Appeals should normally be lodged on the basis of whether the awarding body used procedures that were consistent with the regulatory requirements (see links below), and applied its procedures properly and fairly in arriving at judgments. The appeals office may refuse to accept an appeal if no procedural ground is specified.
General Conditions of Recognition
Pre-reform GCE Qualification Level Conditions and Requirements
GCE Qualification Level Conditions and Requirements
GCSE (A* to G) Qualification Level Conditions and Requirements
GCSE (9 to 1) Qualification Level Conditions and Requirements
The procedures which are open to investigation include the full range of processes involved in, and leading to, the award of grades:
- the setting of papers
- marking and moderation
- the grade award
- EARs and administrative arrangements.
The appeals process is not generally directly concerned with making judgments about the quality of candidates’ work, as this is the responsibility of senior examiners and moderators.
Therefore appeals do not normally involve the further review of marking or moderation of work, unless the initial appeals investigation suggests that procedures were not followed during the EAR.
For AS and A level and Project qualifications only, Ofqual has extended the grounds of appeal so that schools and colleges can make additional grounds that:
- a marking or moderation error was not corrected during the review of marking or moderation; or
- a marking or moderation error occurred during the review of marking or moderation.
It is important to note that if you are appealing on these extended grounds, you must indicate exactly where you are contending that there has been a marking or moderation error and what that error is. If you are unable to do so, we may not be able to carry out an appeal investigation.
In considering whether or not to appeal, it is important to note Ofqual’s ‘Guidance on considering marking errors on a review or appeal’, which states that:
‘Following a review or an appeal, a reasonable mark should not be replaced with another such mark, simply because those carrying out the review or the appeal would have given a different mark if they were the original Assessor. We do not consider that one such mark should be replaced with another (often higher) mark, as then Learners who request a review or appeal would be unfairly advantaged over those who do not. A review or appeal should not be an opportunity for a Learner to have a second go at getting a better mark. Such a review or appeal should only interfere with a mark where there has been a Marking Error.’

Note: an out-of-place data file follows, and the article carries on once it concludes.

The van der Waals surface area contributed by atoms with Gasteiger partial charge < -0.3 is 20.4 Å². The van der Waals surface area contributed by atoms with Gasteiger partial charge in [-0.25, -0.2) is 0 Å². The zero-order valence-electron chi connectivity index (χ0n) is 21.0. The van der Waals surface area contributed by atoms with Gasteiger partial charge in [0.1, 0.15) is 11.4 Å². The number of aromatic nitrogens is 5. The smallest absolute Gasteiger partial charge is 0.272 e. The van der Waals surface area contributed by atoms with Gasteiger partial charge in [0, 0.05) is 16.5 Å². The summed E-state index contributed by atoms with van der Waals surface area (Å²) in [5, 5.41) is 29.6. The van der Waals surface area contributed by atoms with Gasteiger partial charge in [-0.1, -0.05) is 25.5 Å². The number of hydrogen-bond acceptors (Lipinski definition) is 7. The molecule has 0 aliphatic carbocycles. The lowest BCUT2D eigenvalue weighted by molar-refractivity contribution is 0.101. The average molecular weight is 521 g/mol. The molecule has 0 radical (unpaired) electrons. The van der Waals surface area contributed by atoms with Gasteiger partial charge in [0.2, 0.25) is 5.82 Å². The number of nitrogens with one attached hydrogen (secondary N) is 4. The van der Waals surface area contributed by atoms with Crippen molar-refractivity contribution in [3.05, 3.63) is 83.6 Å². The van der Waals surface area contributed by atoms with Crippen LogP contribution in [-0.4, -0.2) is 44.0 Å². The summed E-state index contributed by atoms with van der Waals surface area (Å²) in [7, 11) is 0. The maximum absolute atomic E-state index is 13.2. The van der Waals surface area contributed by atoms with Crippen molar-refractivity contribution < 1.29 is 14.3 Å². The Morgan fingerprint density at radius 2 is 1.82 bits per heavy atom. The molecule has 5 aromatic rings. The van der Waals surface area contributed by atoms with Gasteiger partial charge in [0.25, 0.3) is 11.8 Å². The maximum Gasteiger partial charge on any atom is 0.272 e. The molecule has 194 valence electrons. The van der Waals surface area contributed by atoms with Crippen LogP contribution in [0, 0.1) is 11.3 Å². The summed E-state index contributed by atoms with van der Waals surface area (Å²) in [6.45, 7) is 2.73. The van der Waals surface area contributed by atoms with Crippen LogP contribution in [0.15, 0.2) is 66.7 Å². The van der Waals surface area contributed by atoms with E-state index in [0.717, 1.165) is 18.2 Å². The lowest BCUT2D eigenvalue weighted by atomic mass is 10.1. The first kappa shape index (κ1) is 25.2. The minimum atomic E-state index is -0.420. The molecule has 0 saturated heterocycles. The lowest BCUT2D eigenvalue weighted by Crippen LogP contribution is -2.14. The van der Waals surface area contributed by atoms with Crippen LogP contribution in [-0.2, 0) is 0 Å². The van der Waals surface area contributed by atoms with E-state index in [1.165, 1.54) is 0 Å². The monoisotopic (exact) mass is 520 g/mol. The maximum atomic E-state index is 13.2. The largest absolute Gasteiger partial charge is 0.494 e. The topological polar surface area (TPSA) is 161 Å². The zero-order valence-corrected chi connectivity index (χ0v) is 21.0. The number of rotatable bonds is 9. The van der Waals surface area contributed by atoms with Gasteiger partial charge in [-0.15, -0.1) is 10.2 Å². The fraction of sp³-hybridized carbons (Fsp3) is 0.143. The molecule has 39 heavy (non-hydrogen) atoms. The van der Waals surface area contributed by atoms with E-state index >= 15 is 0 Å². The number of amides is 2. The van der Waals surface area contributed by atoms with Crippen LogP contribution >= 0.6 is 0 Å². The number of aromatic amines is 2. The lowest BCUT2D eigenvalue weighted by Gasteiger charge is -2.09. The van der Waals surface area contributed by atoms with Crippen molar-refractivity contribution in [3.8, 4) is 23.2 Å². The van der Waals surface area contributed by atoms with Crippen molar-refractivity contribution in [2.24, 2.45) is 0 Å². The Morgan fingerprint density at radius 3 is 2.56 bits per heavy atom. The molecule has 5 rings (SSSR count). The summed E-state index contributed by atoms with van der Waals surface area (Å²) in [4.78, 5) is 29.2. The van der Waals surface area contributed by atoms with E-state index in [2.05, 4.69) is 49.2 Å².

Ofqual has defined a marking error as:
‘The awarding of a mark or the arrival at an outcome of Moderation which could not reasonably have been given or arrived at given the evidence generated by the Learner(s) (and for Moderation, the centre’s marking of that evidence), the criteria against which Learners’ performance is differentiated and any procedures of the awarding organisation in relation to Moderation or marking, including in particular where the awarding of a mark or outcome of moderation is based on: an Administrative Error, a failure to apply such criteria and procedures to the evidence generated by the Learner(s) where that failure did not involve the exercise of academic judgment, or an unreasonable exercise of academic judgment’.
For additional information, please refer to the Joint Council for Qualifications notice
Centres may also appeal against decisions made by Pearson concerning special consideration cases, including cases where an aegrotat award has been made, and access arrangements. In these cases, the centre may contact the appeals office directly, without first requesting an EAR.
Removal of OPTEMS
In order to help increase security, and also allow more time for centres to process and submit their centre assessed marks, from Summer 2017 we will only be allowing centres to submit those marks online; via Edexcel Online or Electronic Data Interchange (EDI).
This will be in keeping with other Awarding Organisations, and will offer the following advantages:
- you will be able to submit marks right up to the deadline
- a reduction in the amount of paper being sent through the system, and stored in centres
- it will eliminate the risk of OPTEMS being lost or damaged in the post
- Edexcel Online will display the latest allocated moderator details, capturing any late changes
If your teaching staff usually complete their own OPTEMS forms, please see the guide below on how you can give senior teachers or Heads of Department the relevant access to Edexcel Online to complete their own electronic submissions.
The only exception to this change will be for Entry Level Certificate (Academic) which will continue to have marks submitted via OPTEMS, as these qualifications are not on Edexcel Online.